Dave, I am with you about 90% on this one. Humans are short-sighted, check. We must change our ways or we are cooked, check. However, I don’t think what got us to this point is going to get us out of it. That makes me skeptical of anything that can be expressed as a flow chart.

  2. Steve Gluck says:

    Your solutions: “capacity of attentiveness, openness, imagination, intuition, subconscious awareness, appreciation of complexity, ability to learn and intuit and induce and synthesize and see patterns and adapt and let come and let go” all take place in your head. That is, in fact the problem; that most people (particularly urbanites) never fully experience life. Life is a physical experience. The intellectual, emotional and spiritual are empty without full participation in the natural physical world. The classroom, laboratory, office, theater, church, theme park, ball park and virtual world offer nothing when it comes to “Life-Experience”.S.

  3. Dave Pollard says:

    Jay: The flowchart is an artifact of some earlier writing, just to attract attention and get you thinking — it’s not a methodology. Steve: Agree that just ‘becoming capable’ and not doing anything with it is sterile. My point is that most of us go off and do things without the capacities needed to do them effectively, powerfully, responsibly, sustainably, insightfully.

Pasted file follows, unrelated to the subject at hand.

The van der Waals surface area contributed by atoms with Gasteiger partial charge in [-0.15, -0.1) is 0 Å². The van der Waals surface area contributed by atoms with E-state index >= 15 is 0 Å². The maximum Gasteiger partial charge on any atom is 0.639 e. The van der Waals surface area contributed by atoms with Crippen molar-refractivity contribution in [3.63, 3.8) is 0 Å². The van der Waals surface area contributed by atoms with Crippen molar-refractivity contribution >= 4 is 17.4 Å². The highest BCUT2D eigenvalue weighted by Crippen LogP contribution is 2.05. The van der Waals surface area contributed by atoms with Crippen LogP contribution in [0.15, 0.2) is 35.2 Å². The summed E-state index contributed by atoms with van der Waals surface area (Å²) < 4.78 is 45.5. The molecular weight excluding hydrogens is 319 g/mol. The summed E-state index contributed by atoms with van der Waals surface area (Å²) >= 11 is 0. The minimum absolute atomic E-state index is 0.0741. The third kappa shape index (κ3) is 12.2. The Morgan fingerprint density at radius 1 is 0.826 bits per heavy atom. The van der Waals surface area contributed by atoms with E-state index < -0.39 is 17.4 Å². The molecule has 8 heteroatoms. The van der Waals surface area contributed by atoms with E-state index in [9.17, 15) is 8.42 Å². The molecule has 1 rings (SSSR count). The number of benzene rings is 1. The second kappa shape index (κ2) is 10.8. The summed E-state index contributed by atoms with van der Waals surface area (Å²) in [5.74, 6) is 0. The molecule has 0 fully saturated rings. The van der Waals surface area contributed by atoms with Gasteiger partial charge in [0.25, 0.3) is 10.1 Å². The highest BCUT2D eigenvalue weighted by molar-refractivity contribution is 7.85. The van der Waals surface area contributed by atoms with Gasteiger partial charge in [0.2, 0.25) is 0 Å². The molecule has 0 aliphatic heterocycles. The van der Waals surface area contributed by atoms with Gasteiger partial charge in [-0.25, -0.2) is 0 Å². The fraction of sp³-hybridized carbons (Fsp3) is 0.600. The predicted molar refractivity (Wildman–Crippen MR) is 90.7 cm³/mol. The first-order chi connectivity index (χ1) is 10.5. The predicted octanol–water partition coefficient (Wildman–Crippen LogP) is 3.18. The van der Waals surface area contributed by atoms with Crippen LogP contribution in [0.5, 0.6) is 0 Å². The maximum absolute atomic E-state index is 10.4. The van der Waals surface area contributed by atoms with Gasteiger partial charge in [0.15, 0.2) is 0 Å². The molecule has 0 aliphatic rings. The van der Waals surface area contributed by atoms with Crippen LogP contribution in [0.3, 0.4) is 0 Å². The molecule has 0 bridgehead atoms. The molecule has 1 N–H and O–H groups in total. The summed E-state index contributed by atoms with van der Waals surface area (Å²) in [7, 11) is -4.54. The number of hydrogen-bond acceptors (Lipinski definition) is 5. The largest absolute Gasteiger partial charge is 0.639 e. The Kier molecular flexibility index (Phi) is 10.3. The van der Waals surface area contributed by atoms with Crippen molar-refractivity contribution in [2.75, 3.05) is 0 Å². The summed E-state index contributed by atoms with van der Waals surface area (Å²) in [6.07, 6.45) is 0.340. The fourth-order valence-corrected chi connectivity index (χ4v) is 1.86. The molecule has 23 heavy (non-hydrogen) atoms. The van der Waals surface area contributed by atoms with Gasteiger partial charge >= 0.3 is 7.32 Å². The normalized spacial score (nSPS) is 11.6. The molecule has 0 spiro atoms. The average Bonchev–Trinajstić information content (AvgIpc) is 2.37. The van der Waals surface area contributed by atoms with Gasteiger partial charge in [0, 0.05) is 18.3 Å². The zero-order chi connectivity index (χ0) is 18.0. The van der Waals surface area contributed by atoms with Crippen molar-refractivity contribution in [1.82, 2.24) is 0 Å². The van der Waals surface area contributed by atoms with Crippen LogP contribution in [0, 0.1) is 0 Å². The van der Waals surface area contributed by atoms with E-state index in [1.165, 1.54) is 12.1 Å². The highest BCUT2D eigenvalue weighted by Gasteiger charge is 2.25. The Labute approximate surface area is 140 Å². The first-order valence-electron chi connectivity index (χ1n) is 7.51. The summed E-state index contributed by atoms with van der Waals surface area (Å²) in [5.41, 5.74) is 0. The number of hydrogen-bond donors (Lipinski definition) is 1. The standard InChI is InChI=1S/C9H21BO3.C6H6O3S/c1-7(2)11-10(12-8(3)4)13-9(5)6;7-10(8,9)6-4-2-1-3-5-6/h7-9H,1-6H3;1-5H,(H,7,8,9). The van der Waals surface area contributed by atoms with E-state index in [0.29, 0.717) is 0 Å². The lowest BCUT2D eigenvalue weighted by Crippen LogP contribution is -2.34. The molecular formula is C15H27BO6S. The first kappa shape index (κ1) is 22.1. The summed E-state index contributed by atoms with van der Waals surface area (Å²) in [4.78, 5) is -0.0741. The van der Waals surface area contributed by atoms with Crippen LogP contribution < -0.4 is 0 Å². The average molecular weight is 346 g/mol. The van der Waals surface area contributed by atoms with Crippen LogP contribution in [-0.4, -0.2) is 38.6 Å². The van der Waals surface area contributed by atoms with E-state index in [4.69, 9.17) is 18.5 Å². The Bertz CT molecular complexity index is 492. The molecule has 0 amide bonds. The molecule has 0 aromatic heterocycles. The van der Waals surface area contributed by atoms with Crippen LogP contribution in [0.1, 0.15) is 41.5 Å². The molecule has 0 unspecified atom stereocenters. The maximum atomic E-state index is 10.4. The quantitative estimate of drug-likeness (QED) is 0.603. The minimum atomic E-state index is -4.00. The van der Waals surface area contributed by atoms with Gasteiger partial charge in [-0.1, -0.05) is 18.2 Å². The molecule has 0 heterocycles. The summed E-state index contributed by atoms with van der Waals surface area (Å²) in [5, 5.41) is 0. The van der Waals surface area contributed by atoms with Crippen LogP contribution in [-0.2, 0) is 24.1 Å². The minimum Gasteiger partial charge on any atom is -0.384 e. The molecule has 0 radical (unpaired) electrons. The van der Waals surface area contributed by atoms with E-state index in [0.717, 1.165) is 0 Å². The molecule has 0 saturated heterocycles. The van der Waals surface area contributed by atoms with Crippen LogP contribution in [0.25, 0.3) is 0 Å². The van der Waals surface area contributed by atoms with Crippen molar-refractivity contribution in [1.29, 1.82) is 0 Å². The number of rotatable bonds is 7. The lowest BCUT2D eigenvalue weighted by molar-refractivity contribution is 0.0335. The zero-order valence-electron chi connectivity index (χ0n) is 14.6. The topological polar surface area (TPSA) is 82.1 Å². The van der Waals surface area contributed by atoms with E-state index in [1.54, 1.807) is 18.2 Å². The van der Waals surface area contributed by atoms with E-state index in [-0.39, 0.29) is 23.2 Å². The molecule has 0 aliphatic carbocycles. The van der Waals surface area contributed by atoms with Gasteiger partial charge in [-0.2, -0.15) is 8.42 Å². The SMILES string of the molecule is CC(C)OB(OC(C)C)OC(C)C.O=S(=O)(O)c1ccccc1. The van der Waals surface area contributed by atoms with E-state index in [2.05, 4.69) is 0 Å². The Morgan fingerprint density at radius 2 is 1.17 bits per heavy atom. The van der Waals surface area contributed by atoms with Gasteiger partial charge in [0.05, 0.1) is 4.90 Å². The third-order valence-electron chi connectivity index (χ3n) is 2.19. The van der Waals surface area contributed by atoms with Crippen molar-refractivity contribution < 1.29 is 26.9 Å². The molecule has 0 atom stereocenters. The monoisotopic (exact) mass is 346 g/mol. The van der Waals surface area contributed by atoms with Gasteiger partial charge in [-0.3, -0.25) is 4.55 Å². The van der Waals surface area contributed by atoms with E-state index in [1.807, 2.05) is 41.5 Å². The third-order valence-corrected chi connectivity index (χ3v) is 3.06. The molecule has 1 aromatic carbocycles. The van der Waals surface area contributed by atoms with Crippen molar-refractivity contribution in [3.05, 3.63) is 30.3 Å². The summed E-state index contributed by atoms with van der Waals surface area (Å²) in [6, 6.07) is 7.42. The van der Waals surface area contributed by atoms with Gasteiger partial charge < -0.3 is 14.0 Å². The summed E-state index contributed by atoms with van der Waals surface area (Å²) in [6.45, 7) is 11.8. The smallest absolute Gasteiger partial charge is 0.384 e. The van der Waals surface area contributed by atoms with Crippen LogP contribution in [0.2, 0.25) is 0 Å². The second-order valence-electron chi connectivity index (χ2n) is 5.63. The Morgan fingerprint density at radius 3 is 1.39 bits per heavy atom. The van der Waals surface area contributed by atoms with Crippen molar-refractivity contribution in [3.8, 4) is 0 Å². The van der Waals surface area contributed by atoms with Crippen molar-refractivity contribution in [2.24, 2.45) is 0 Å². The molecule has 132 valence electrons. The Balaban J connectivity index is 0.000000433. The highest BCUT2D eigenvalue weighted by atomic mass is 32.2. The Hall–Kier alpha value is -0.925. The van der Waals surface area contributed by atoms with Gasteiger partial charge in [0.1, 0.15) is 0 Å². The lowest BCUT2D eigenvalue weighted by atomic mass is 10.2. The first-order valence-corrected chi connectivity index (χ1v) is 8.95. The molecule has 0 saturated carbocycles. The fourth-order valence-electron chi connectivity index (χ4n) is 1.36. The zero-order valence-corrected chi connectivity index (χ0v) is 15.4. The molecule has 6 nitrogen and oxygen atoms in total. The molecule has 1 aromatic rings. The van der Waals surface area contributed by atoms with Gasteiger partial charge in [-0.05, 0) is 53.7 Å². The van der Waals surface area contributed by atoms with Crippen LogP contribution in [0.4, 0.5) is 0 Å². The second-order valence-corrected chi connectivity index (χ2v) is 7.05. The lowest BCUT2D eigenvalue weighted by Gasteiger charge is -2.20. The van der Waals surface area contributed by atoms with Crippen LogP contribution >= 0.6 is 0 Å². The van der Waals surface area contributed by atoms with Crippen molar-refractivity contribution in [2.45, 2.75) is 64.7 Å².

4. Ed Diril says:

    It is not as if people aren’t doing what you suggest. They are already doing it! We all have some kind of an understanding of how the world works and we are doing the best we can to fit in. Of course, some people have a very distorted model and their actions are helping noone.The reason why people only change when they are ready is because their mental models do not allow them to see past what they can see. I don’t know if there are any magical ways to make people see something they don’t already see. Faith (believing that something is possible) is an important ingredient. So is caring (curiosity, devotion, love). But you can neither force someone to have faith in something, nor can you make people love something they don’t already love. Most of this is habitual behavior of course, so our best bet is to reach the young people who are the most malleable. For adults, it is very very hard to do.I agree with you that we’ve been doing too much “linear thinking”. We probably don’t understand enough of how complex, nonlinear, parallel systems function. However, denying, ignoring or cussing at science and technology is not the answer either IMHO. Obviously every technology has its limitations. Some don’t scale, and some shouldn’t scale. However, understanding how reality works is an important part of knowing who we are and what we are capable of. And it is also our gift.Besides, nature uses (or is a result of) “technology” as well. It developed in a way to take advantage of what’s available in a nondestructive way. We do have a lot to learn from it in terms of how to live nondestructively. Humanity is just another organism. It has grown rather large and doesn’t seem to have the means to sustain itself without destroying its environment. I am not sure if we are going to make it in the long run, but you may be oversimplifying the issue by overlooking these factors.